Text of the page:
There is considerable variety in the ways in which the outcomes and implications of student performance in assessments are communicated to students. After the publication of assessment results, students may receive a written report on their performance from the course tutor, either as a standard proforma or as free text. Students may be called for an oral feedback session with their Personal Tutor, or be invited to make an appointment to discuss their performance if they wish.
Departments should consider how the nature and extent of assessment feedback arranged for students complements the method of assessment used. It may be more useful to the student for feedback after the assessment of an extended essay or assignment to be presented in a written form. Conversely, oral feedback may be more appropriate following the assessment of a student’s overall development during an intercalated year. For practical assessments, it may be useful to provide visual feedback in the form of a video recording of the student carrying out the assessment, as long as the permission of the student is granted.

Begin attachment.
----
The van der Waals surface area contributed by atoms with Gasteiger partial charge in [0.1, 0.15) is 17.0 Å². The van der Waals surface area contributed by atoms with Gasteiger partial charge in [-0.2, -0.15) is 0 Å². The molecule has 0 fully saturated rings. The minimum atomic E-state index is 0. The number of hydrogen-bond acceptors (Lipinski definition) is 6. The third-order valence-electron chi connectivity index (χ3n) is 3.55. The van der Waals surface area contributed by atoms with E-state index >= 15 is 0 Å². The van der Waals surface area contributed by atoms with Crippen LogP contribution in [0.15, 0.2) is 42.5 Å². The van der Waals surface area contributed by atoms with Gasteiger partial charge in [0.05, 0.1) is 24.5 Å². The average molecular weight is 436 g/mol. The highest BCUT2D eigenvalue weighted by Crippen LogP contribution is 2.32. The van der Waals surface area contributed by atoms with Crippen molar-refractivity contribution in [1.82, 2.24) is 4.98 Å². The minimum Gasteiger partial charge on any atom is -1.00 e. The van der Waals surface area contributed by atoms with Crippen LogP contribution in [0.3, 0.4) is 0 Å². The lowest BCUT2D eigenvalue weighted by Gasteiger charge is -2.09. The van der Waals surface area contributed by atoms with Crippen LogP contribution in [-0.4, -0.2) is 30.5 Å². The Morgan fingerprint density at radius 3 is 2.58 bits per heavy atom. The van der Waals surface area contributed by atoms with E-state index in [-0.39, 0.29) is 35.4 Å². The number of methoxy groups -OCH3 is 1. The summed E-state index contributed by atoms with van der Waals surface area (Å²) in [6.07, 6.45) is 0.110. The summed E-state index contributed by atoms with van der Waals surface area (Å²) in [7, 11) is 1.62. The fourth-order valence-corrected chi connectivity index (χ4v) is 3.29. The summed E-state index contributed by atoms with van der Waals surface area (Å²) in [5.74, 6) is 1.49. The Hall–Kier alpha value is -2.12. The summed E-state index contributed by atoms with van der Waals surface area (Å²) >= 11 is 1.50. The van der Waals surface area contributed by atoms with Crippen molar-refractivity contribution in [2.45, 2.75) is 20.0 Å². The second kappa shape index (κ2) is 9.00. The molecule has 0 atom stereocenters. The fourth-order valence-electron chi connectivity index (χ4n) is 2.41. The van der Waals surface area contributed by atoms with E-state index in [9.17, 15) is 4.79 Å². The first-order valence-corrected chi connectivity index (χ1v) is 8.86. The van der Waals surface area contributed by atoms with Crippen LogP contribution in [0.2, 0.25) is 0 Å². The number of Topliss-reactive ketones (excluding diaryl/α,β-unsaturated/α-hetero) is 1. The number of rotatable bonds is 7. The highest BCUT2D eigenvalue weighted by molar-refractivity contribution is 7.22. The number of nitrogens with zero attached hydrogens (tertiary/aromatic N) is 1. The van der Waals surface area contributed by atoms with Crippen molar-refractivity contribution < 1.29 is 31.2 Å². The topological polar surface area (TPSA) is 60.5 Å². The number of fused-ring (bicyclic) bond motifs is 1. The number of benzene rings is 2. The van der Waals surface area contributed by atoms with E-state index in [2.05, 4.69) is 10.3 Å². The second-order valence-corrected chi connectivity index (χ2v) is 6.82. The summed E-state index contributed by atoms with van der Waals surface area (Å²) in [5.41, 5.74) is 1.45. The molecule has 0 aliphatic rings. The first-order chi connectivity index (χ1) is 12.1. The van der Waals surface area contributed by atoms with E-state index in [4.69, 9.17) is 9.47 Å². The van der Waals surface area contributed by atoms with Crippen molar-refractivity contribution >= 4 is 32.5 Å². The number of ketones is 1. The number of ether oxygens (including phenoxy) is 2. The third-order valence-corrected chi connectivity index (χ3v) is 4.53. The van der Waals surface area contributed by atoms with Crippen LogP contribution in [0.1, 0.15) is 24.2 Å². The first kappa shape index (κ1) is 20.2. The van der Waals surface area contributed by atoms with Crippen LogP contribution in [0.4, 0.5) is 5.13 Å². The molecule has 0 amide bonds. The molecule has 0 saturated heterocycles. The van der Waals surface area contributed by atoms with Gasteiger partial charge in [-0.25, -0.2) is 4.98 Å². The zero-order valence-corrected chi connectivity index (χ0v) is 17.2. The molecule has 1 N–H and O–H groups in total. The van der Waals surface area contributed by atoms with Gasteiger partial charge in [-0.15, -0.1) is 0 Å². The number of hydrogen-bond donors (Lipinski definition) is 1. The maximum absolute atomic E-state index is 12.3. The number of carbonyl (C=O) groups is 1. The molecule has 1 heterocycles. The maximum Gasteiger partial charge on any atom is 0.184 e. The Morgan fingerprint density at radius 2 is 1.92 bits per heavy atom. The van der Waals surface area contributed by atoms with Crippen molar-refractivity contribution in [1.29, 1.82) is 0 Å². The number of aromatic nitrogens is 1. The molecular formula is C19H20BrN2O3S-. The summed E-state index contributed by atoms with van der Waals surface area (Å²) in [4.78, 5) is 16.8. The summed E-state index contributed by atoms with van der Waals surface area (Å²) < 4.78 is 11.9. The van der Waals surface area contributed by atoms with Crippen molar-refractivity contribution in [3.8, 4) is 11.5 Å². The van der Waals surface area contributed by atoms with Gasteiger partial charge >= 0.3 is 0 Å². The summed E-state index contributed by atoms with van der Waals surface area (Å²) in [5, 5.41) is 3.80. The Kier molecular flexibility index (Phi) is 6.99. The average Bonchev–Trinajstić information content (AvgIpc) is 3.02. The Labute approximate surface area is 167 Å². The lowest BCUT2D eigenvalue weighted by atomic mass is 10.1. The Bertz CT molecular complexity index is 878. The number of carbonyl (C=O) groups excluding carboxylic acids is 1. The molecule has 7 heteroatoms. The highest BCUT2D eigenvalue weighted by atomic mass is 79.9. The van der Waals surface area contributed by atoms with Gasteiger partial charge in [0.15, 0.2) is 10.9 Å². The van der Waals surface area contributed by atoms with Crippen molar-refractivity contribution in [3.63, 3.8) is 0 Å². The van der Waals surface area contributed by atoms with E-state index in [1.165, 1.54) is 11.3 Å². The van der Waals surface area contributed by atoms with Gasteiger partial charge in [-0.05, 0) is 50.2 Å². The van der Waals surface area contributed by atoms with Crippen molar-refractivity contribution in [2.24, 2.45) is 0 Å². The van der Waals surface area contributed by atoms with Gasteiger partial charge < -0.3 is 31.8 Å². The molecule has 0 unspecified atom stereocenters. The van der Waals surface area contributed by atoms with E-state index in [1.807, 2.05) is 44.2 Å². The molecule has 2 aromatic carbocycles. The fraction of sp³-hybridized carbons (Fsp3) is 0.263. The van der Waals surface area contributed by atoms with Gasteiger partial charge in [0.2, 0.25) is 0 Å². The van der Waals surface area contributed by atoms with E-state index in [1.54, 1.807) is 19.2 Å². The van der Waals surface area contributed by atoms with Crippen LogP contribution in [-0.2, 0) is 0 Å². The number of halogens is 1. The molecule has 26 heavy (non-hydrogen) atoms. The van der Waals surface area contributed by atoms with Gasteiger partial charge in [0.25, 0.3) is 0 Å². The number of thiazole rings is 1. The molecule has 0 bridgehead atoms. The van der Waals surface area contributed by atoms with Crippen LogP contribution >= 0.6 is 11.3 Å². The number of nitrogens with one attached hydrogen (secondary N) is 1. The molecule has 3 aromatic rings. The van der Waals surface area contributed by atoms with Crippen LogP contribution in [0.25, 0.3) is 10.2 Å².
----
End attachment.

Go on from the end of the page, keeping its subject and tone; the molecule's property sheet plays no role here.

Departments may like to encourage their staff to provide students with feedback comments in a typed rather than hand-written format. This not only avoids any problems of illegibility and misunderstanding, but also allows the feedback comments to be electronically stored, and even reviewed against later assessments to judge long-term progress.